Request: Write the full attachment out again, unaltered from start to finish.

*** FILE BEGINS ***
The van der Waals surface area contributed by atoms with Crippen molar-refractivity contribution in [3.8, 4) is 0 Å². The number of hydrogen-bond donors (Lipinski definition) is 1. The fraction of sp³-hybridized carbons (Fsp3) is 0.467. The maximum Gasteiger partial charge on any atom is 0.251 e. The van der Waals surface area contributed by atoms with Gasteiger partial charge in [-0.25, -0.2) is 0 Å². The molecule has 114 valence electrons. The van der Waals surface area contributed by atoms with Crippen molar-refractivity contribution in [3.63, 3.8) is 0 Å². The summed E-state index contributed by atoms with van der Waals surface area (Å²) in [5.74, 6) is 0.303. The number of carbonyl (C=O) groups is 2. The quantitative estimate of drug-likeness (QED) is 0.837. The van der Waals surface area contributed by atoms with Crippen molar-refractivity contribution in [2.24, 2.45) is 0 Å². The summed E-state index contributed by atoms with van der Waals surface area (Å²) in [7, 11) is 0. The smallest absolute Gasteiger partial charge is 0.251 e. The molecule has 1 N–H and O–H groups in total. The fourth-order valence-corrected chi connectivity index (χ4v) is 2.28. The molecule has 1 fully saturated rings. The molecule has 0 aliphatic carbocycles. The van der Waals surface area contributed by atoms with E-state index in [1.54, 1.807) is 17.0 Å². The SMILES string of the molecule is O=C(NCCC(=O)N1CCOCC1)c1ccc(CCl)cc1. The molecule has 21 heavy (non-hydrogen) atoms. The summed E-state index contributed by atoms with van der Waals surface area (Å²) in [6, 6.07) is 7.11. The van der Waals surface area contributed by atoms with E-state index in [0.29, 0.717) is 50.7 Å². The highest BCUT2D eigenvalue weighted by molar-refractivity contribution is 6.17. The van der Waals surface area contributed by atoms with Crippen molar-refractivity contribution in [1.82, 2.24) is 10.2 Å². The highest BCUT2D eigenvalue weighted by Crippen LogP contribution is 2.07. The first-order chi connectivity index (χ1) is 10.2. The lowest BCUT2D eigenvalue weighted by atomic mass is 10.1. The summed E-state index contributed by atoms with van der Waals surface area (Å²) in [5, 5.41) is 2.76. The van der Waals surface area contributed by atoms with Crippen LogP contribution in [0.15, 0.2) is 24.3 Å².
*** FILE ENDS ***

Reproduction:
The van der Waals surface area contributed by atoms with Crippen molar-refractivity contribution in [3.8, 4) is 0 Å². The number of hydrogen-bond donors (Lipinski definition) is 1. The fraction of sp³-hybridized carbons (Fsp3) is 0.467. The maximum Gasteiger partial charge on any atom is 0.251 e. The van der Waals surface area contributed by atoms with Gasteiger partial charge in [-0.25, -0.2) is 0 Å². The molecule has 114 valence electrons. The van der Waals surface area contributed by atoms with Crippen molar-refractivity contribution in [3.63, 3.8) is 0 Å². The summed E-state index contributed by atoms with van der Waals surface area (Å²) in [5.74, 6) is 0.303. The number of carbonyl (C=O) groups is 2. The quantitative estimate of drug-likeness (QED) is 0.837. The van der Waals surface area contributed by atoms with Crippen molar-refractivity contribution in [2.24, 2.45) is 0 Å². The summed E-state index contributed by atoms with van der Waals surface area (Å²) in [7, 11) is 0. The smallest absolute Gasteiger partial charge is 0.251 e. The molecule has 1 N–H and O–H groups in total. The fourth-order valence-corrected chi connectivity index (χ4v) is 2.28. The molecule has 1 fully saturated rings. The molecule has 0 aliphatic carbocycles. The van der Waals surface area contributed by atoms with E-state index in [1.54, 1.807) is 17.0 Å². The SMILES string of the molecule is O=C(NCCC(=O)N1CCOCC1)c1ccc(CCl)cc1. The molecule has 21 heavy (non-hydrogen) atoms. The summed E-state index contributed by atoms with van der Waals surface area (Å²) in [6, 6.07) is 7.11. The van der Waals surface area contributed by atoms with E-state index in [0.29, 0.717) is 50.7 Å². The highest BCUT2D eigenvalue weighted by molar-refractivity contribution is 6.17. The van der Waals surface area contributed by atoms with Crippen molar-refractivity contribution in [1.82, 2.24) is 10.2 Å². The highest BCUT2D eigenvalue weighted by Crippen LogP contribution is 2.07. The first-order chi connectivity index (χ1) is 10.2. The lowest BCUT2D eigenvalue weighted by atomic mass is 10.1. The summed E-state index contributed by atoms with van der Waals surface area (Å²) in [5, 5.41) is 2.76. The van der Waals surface area contributed by atoms with Crippen LogP contribution in [0.15, 0.2) is 24.3 Å².